Following their attention-getting billboard campaign, American Atheists recently purchased overhead ribbons — meaning that planes would fly banners with their messages in 26 states this weekend. The ribbons would read “God-LESS America” or “Atheism is patriotic” followed by AA’s website URL.
This is a classic example of an OK concept meeting a terrible idea. The group insists, on its Web site, that this “is not about … shoving our views down people’s throats.”
Really? Then why rent airplanes?
So finding a creative way to send out a short message is the same as shoving it down others’ throats? No one has to read it. No one has to pay it the least bit of attention. Certain religious people go door-to-door to proselytize, while some others use their faith to deny gay people equal rights, but no, we’re the ones shoving our beliefs down your throat. Why is Albom saving his ire for atheists merely stating their beliefs in a public place and not the religious nuts who make it their mission to convert others?
Albom eventually acknowledges that atheists are indeed looked down upon in America and mentions how religious groups can take things too far as well (e.g. Jesus billboards, Ten Commandments monuments). It sounds good, until he goes right back to the same mistake as before:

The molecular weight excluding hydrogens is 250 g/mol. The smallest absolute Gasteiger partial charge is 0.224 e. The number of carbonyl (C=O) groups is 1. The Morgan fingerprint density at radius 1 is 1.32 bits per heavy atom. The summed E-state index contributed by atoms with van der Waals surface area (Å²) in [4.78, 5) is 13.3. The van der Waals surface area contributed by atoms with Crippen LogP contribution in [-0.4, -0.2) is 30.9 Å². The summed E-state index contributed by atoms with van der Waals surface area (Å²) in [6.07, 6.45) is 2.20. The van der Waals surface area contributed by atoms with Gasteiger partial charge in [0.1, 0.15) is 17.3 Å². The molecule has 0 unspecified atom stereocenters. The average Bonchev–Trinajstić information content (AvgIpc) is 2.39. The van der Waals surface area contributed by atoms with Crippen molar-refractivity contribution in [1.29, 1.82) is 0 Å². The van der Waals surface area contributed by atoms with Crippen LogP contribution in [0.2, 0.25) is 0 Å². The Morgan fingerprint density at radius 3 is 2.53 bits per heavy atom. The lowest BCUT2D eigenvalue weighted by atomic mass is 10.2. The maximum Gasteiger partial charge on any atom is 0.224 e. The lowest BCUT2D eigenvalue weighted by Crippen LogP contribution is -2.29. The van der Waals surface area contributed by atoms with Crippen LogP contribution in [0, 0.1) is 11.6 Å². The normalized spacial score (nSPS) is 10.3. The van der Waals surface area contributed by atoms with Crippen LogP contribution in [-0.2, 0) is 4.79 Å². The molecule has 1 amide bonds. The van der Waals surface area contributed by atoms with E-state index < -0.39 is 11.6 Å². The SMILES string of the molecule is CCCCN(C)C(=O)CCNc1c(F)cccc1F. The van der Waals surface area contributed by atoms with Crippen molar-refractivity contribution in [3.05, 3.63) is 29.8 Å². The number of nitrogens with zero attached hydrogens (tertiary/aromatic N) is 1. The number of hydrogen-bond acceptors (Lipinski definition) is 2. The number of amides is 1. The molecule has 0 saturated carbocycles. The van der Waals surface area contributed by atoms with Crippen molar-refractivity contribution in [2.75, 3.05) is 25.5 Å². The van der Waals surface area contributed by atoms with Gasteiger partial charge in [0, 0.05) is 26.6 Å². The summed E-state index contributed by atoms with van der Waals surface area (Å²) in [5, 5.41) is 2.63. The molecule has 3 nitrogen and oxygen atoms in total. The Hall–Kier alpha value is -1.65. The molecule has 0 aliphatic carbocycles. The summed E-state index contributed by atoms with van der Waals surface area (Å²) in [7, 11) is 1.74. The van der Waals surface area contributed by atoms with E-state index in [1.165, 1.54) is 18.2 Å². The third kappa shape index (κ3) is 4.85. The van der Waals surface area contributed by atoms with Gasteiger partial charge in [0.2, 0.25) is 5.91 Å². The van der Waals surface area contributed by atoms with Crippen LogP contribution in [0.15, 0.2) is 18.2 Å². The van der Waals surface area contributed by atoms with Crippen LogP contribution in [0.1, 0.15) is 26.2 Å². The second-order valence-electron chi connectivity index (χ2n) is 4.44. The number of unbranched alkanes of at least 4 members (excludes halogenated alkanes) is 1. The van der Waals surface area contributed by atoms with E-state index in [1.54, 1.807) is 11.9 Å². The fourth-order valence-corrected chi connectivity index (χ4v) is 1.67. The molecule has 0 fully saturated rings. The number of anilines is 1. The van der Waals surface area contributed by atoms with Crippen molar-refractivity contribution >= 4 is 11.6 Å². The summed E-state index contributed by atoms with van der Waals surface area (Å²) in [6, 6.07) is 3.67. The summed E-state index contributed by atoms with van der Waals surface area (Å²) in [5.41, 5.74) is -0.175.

But doing your own version of what upsets you isn’t the answer. My sense is that most Americans are pretty tolerant of other faiths or even those who celebrate no faith — they just don’t want things shoved in their faces.
Again, having a plane fly your message in the skies — something any group is welcome to do — is hardly the same as pushing our beliefs on you. How does he not understand that?
Some would ask why a group united in what it doesn’t believe in even bothers to make a statement. But I’m sure atheists would counter that in a country where “God Bless America” is sung at events and hands are put on Bibles during courtroom procedures, that they are only fighting fire with fire.
The problem of fire with fire is that it produces a lot of smoke, and smoke gets in your eyes and you can’t see straight. Maybe, on Fourth of July weekend, we should leave the skies to bursts of red, white and blue and save our messages for another backdrop.
I’m sure that last paragraph sounds nice, but it means nothing. I can see perfectly straight. What I see is that advertising companies are always willing to take the money of religious groups to spread their messages. If that’s the case, they have no right to turn an atheist group down when we make the same request. When their policies change and they stop allowing religious messages completely, I won’t complain that they’re not letting atheists do the same thing.
Until then, all American Atheists is asking for is the same opportunity every religious group gets.